WASHINGTON, Jan. 26, 2015 - USDA is offering up to $20 million in grant funding through the Conservation Innovation Grant (CIG) program for carbon credit project proposals.

"USDA has been a leader in supporting market-based solutions to improve water quality and reduce carbon pollution," Agriculture Secretary Tom Vilsack said in a press release. "With this opportunity, we are supporting the next generation of projects that will help mature these markets and bring them to scale to benefit both producers and the environment.”

Approximately half of the $20 million of funding will be available in 2015 for CIG projects awarded to environmental markets and conservation finance initiatives that engage farmers and ranchers specifically, USDA said. 

The winning proposals will build on the initial work past CIG initiatives were able to accomplish by using improved quantification tools, multi-resource crediting, and leveraged private investment to encourage maturation and scaling of new and existing carbon credit markets.

To date, the CIG program has funded a host of ground-breaking projects in private lands conservation.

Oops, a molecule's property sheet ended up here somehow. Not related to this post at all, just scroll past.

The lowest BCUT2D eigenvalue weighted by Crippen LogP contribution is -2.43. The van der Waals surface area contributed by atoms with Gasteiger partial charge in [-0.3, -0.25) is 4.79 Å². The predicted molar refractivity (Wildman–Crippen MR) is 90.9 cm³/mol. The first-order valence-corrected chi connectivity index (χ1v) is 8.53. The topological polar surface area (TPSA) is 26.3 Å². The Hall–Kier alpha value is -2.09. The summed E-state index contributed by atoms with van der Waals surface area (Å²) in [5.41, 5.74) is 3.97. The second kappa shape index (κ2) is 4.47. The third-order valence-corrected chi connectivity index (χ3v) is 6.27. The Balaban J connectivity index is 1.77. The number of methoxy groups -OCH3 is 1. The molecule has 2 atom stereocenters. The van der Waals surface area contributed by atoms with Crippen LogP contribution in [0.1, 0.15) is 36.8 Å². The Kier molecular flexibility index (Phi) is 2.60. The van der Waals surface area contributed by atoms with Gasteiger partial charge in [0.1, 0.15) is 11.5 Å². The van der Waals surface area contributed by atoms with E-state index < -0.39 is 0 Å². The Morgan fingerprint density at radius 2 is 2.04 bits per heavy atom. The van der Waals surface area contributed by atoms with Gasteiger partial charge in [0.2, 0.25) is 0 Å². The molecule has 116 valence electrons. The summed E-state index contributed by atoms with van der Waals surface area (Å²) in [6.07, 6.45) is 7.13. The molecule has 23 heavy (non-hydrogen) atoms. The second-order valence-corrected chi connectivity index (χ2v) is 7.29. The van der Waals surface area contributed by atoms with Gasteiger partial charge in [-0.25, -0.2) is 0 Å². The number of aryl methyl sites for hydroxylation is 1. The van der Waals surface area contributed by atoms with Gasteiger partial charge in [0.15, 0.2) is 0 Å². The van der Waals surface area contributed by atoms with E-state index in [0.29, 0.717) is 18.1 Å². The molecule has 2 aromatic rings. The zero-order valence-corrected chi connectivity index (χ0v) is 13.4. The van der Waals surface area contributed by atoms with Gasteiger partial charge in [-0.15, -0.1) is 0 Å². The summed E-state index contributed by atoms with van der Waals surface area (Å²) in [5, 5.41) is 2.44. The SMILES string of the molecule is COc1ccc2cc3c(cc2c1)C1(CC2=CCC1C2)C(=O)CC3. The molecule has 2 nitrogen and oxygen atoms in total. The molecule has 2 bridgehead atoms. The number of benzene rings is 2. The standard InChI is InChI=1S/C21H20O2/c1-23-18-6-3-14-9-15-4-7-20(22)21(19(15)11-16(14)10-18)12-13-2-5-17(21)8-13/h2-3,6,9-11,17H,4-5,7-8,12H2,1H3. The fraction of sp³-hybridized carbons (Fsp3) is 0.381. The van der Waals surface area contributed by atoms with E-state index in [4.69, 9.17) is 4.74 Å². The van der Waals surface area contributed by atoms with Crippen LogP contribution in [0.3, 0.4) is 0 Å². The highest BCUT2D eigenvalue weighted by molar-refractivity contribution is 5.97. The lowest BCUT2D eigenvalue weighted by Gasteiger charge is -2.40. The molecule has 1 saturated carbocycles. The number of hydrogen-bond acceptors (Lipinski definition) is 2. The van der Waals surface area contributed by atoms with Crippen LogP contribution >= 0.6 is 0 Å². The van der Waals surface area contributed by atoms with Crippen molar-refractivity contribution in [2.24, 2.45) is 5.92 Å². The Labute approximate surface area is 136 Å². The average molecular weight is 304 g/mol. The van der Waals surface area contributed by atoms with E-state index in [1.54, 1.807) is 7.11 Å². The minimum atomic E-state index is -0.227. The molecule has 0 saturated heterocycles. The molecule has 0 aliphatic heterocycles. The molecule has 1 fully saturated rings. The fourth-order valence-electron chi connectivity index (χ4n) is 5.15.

For example, in the Ohio River Basin, CIG funded the Electric Power Research Institute’s proposal to create the first interstate water quality trading program. Today, farmers can buy and sell water quality credits at auction within the basin.

CIG also funded a Delta Institute project in the Midwest that built a system for trading nitrous oxide credits which ultimately proved greenhouse gas emissions could be reduced without negatively impacting corn yields.

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The USDA’s Natural Resources Conservation Service (NRCS) will accept pre-proposals from non-governmental organizations, tribes or individual applicants until Feb. 24, and will later invite qualifying applicants to submit full proposals.

In their pre-proposals, applicants may address natural resource improvements in water quality, soil health, wildlife habitat, or a different, but applicable area of concern, including improvements related to the fields of economics or sociology.  

They may also include descriptions of how historically underserved producers, veterans, and/or organic producers will benefit from their project.

Applicants should note that the 2014 Farm Bill eliminated a past requirement that mandated applicants provide half of their federal funding match in cash, and expanded eligibility for projects that address historically underserved producers.